November 10, 2008
STATE OF NEW JERSEY, PLAINTIFF-RESPONDENT,
ZICO NEWTON, A/K/A KENT FRANCOIS, LYNX, DEFENDANT-APPELLANT.
On appeal from the Superior Court of New Jersey, Law Division, Middlesex County, Indictment No. 04-12-01729.
NOT FOR PUBLICATION WITHOUT THE APPROVAL OF THE APPELLATE DIVISION
Submitted September 29, 2008
Before Judges R. B. Coleman andSimonelli.
Defendant Zico Newton appeals from the February 17, 2006 judgment of conviction entered following a trial by jury between November 14 and November 17, 2005, in the Law Division, Middlesex County. We affirm the judgment of conviction.
The jury found defendant guilty of fourth degree possession of marijuana with intent to distribute, N.J.S.A. 2C:35-5 and N.J.S.A. 2C:35-5b(12), as charged in the third count of Middlesex County Indictment No. 04-12-01729.*fn1 The court sentenced defendant to a mandatory extended term of five years pursuant to N.J.S.A. 2C:43-6f for repeat drug offenders. The court also sentenced defendant on two violations of probation and imposed two fifteen month terms to run concurrent with each other and concurrent to the five-year term on the conviction for possession with intent to distribute. In addition, defendant's license was revoked for a six-month period and appropriate fines were imposed. The facts established at trial include the following. In October 2004, following an informant's tip on the location of illegal drug trafficking, the Anti-Crime Unit of the New Brunswick Police Department conducted surveillance in a residential neighborhood consisting of two adjacent apartment buildings at 54 and 56 Roosevelt Avenue in New Brunswick. The buildings are located on a dead-end street and are considered to be in a high crime area known for drug distribution. A six foot tall chain link fence stands at the end of the street and separates the apartment buildings from a vacant lot and adjacent industrial park on the other side of the fence.
On October 21, 2004, around 5:00 p.m., Detective Christopher Plowucha was conducting the surveillance from a concealed location, approximately 150 feet away from defendant, using binoculars for visual enhancement. Detective Plowucha first observed defendant, Zico Newton, in front of 54 Roosevelt Avenue and there were about a half dozen other people in his field of sight. The detective observed a Hispanic male approach and briefly converse with defendant, then hand defendant cash. Defendant pocketed the cash then walked away from the Hispanic man and toward the back of 56 Roosevelt Avenue.
Detective Plowucha watched defendant crawl through a hole in the chain link fence, bend down and lift a piece of carpet from the ground. He retrieved a sandwich bag of marijuana from underneath the carpet, replaced the carpet and returned to the Hispanic man. Defendant handed the man the bag of marijuana and the man promptly left the area. Detective Plowucha radioed his backup units and informed them that he had located defendant's stash of drugs. He directed the backup unit to take defendant into custody.
Detective Plowucha then guided, via radio from his undisclosed surveillance location, one of his backup officers, Lieutenant Paul Schuster, to the location of defendant's stash under the piece of carpet. At all times, Plowucha was able to observe Schuster locate and retrieve the contents of the stash. Underneath the carpet, Schuster found four quarter ounce bags of marijuana, four $20 bags, and numerous baggies used to package marijuana. Based upon the detective's observations, defendant was taken into custody, and the indictment was returned that eventually led to defendant's trial and conviction for possession with intent to distribute.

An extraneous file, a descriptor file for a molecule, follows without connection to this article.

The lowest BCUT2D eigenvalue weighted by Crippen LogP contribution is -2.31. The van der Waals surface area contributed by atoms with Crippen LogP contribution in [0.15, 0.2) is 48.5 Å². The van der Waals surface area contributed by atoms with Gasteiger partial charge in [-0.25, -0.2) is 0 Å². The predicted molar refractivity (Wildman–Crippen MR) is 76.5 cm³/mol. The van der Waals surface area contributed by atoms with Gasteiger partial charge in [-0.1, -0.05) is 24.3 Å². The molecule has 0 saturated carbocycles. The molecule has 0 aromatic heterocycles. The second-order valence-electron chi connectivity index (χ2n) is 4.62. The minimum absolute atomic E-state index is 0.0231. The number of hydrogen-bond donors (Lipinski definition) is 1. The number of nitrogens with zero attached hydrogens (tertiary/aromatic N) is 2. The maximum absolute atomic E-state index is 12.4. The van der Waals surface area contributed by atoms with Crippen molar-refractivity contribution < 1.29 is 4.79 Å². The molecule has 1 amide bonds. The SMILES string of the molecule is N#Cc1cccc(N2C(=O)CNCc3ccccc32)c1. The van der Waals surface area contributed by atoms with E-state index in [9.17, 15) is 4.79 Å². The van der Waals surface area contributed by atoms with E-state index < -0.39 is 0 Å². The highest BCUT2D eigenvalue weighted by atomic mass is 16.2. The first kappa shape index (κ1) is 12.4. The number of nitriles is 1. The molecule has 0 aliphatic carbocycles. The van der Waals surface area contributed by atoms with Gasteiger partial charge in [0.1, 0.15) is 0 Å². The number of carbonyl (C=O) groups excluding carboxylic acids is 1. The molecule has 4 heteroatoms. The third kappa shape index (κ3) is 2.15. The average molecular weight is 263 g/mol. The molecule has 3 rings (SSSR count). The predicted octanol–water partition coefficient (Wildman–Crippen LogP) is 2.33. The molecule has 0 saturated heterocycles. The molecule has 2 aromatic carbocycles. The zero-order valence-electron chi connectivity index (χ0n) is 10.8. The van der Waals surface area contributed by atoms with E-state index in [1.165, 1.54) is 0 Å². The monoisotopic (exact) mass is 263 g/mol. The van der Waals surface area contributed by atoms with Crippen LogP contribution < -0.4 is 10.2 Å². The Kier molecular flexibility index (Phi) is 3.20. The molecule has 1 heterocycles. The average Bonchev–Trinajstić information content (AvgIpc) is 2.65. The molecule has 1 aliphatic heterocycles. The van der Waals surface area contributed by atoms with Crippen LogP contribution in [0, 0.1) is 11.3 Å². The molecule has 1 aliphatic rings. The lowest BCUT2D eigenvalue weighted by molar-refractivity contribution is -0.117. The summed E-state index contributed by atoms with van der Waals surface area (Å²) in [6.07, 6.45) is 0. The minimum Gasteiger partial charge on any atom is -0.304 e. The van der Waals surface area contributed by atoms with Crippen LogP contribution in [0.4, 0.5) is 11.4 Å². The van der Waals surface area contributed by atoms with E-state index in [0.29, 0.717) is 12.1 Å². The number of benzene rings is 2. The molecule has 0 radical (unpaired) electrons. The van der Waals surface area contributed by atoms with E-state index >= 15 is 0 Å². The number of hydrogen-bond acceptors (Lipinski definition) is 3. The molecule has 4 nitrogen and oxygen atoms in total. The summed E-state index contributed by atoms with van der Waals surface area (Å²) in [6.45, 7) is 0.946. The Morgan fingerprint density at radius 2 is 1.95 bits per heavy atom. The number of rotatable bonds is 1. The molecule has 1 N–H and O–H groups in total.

On appeal from that conviction, defendant raises the following contentions, which we shall address in turn:
POINT I: THE TRIAL JUDGE'S DENIAL OF DEFENDANT'S MOTION FOR DISCLOSURE WAS AN ABUSE OF DISCRETION WHICH RESULTED IN A DENIAL OF THE DEFENDANT'S RIGHT TO DUE PROCESS.
A. DEFENDANT'S RIGHT TO EFFECTIVE CROSS-EXAMINATION WAS UNFAIRLY DENIED BY THE TRIAL JUDGE IN ITS DENIAL OF DEFENDANT'S APPLICATION TO DISCLOSE THE POLICE SURVEILLANCE LOCATION.
B. DEFENDANT'S RIGHT TO DUE PROCESS WAS DENIED BY THE TRIAL COURT'S FAILURE TO GRANT DEFENDANT'S MOTION TO DISCLOSE THE IDENTITY AND/OR ROLE OF THE CONFIDENTIAL INFORMANT.
POINT II: THE STOP OF DEFENDANT WAS NOT BASED ON ANY REASONABLE AND ARTICULATE SUSPICION AND VIOLATED THE DEFENDANT'S CONSTITUTIONAL RIGHTS UNDER STATE AND FEDERAL LAW AND DEFENSE COUNSEL WAS CONSTITUTIONALLY INEFFECTIVE IN FAILING TO MAKE A MOTION SUPPRESSING THE EVIDENCE. (NOT RAISED BELOW).
POINT III: THE STATE FAILED TO PROVE BEYOND A REASONABLE DOUBT THE ELEMENTS OF POSSESSION AND OF INTENT TO DISTRIBUTE DRUGS; CONSEQUENTLY THE CONVICTION ON COUNT TWO MUST BE VACATED.
POINT IV: STATEMENTS MADE BY THE PROSECUTOR DURING CLOSING ARGUMENTS RESULTED IN SUBSTANTIAL PREJUDICE TO DEFENDANT'S FUNDAMENTAL RIGHT TO HAVE THE JURY FAIRLY ASSESS THE CASE AGAINST HIM.
POINT V: NO OTHER CONCLUSION CAN BE REACHED BUT THAT THE EFFECT OF CUMULATIVE TRIAL ERRORS IN THE CONTEXT OF THE PROCEEDINGS BELOW DEPRIVED DEFENDANT OF A FAIR TRIAL AND WARRANT REVERSAL.
POINT VI: THE COURT BELOW ABUSED ITS DISCRETION IN IMPOSING AN EXTENDED SENTENCE.
First, defendant argues he was denied due process because the trial judge did not require the State to disclose the exact surveillance location nor the informant's identity. We disagree.
The New Jersey Supreme Court has recognized the State's right, under certain circumstances, not to disclose the exact location from which undercover surveillance is conducted. State v. Garcia, 131 N.J. 67, 70 (1993). In Garcia, the Court held that the "official information privilege" found in N.J.R.E. 515(b), formerly Evidence Rule 34, permits the State to withhold information about the exact location from which law enforcement officers observe criminal activity if the judge determines that disclosure of the information "will be harmful to the interests of the public." Id. at 74; N.J.S.A. 2A:84A-27. Additionally, the privilege exists if disclosure would present "a realistic possibility that revealing the location would compromise present or future prosecutions, or would possibly endanger lives or property." Garcia, supra, 131 N.J. at 78. In Garcia, the Court gave the policy reasons underlying the privilege. Non-disclosure avoids "compromising on-going surveillances . . . . [It] protects police officers and private citizens from reprisal," and it "encourages citizens to cooperate with police." Garcia, supra, 131 N.J. at 74-75. Thus, in some circumstances, a defendant's right to information that is not vital to the defense must yield to the societal interest in effective law enforcement. Garcia, supra, 131 N.J. at 76-77.